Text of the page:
Or.... Viewing every town's fireworks on a drive Pike-West.
It was a 35 mile drive home from the 4th of July cookout and parade, which was one reason I missed the world-famous (pardon my amero-centric Independence Day glee -- I meant, "nationally renowned") Boston fireworks, though I had an "in" on a rooftop view. There was a workday ahead, and rain already falling, so The Tarletons dropped me off at my car, I missed the turn to the Pike (twice) and headed out of town, catching fireworks along the way.
It was cool in one way -- surprising and beautiful, big green chrysanthemums appearing beyond the sound barriers. At the Newton tolls, the boy handing out tickets gave me a huge smile and pointed them out to my right. "Do you see that?" he said excitedly, "I have the best view!" A suitable reward for working in a tollbooth in the rain on a federal holiday.
Please turn off your wipers, drivers. Just think the thing through, would you? Poor guy.
Then the lighting, the haze, the empty streets, reminded me a little of this
and that thought was in the front seat with me all the way home.
During the parade I attended, after several bagpipe bands and fire engines, was a delegation from Veterans for Peace , who carried their banner and a few homemade signs like "3500 US dead" and "Fund Schools, not Bombs." And spectators applauded, and waved. Some stood from their chairs. But to my right, a man had turned his back on the parade and began to berate the applauding supporters, complete with wagging finger, saying "This is not the time to protest!"
He kept trying to quote John Adams, by starting, "John Adams said... John Adams... John Adam said..." (By the way, 'round here, that's pronounced "Joo-wwaahn" and lasts 2 seconds) but people kept shouting over him and clapping more loudly.
On the way home, we talked about this not ("noo-waaaht") being the time to protest. Commemorating our revolution is no time to be speaking out against your government. Having the entire town gathered in front of their houses is not the occasion to take a poll on funding our winless war of the day. While wrapped in the flag, you should not rub a corner between finger and thumb and wonder aloud, "What's this fabric, anyway?"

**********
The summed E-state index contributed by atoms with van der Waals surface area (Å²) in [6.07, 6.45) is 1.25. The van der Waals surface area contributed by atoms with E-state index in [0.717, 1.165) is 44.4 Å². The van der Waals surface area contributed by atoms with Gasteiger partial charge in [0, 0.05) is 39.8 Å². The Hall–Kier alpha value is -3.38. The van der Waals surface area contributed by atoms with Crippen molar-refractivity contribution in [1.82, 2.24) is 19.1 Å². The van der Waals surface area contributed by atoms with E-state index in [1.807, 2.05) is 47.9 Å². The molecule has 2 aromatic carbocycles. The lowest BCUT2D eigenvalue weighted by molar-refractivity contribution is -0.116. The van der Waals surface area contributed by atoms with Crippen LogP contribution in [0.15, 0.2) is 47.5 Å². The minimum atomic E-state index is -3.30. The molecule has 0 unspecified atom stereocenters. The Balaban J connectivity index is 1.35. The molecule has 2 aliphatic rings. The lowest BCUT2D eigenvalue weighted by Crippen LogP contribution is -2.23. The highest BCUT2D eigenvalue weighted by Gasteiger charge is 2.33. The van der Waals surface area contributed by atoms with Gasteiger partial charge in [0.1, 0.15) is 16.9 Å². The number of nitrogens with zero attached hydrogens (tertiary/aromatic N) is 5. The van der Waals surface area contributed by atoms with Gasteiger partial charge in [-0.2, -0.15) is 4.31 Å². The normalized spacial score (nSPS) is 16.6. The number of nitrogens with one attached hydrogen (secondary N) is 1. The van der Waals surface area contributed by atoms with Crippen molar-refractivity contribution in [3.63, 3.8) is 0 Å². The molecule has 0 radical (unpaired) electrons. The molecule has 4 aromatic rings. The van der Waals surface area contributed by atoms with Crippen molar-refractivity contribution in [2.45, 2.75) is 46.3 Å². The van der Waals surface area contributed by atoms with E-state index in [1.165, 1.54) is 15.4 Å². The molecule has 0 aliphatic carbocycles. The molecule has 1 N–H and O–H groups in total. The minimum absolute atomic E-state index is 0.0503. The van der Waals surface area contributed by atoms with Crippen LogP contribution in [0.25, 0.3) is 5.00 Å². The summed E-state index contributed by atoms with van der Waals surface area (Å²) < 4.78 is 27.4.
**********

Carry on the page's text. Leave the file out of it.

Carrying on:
I went looking for what in the world John Adams said that may have supported this idea.
I don't think it was
"Liberty, once lost, is lost forever."
"Power always thinks... that it is doing God's service when it is violating all his laws."
"Great is the guilt of an unnecessary war. "
John Adams also said, "I'm obnoxious and disliked."
I can't claim to know enough about John Adams to say he never said anything worth quoting by a "My Country Right or Wrong" Public Scold. I wish he had left his buzz kill at home. If not for him, I might have enjoyed the bright green sky without thinking of night vision goggles and the strafing of Baghdad -- and not even a current strafing, but one from 15 years ago.
But then I wouldn't have come back to Yes. Yes, it is the time to protest. The Declaration is a protest still relevant today, and I wish that more parades and town squares read it at the start of their parade. Our scolding passerby might have interrupted that as well, not knowing he hadn't walked into a condemnation of our current government.
As a society, we like our events bloated and over-produced, corny as all hell, full of every symbol we can respond to without question. As an individual, I like symbols like this:
killed July 4, 2007:
Andrew Engstrom, age 22, of Slaton, TX in Baghdad. Death under investigation.
Scott Oswell, age 33, of Washington in Mosul. Helicopter crash.
Steven Davis, age 23, of Woodbridge, VA in Baghdad. Grenade attack.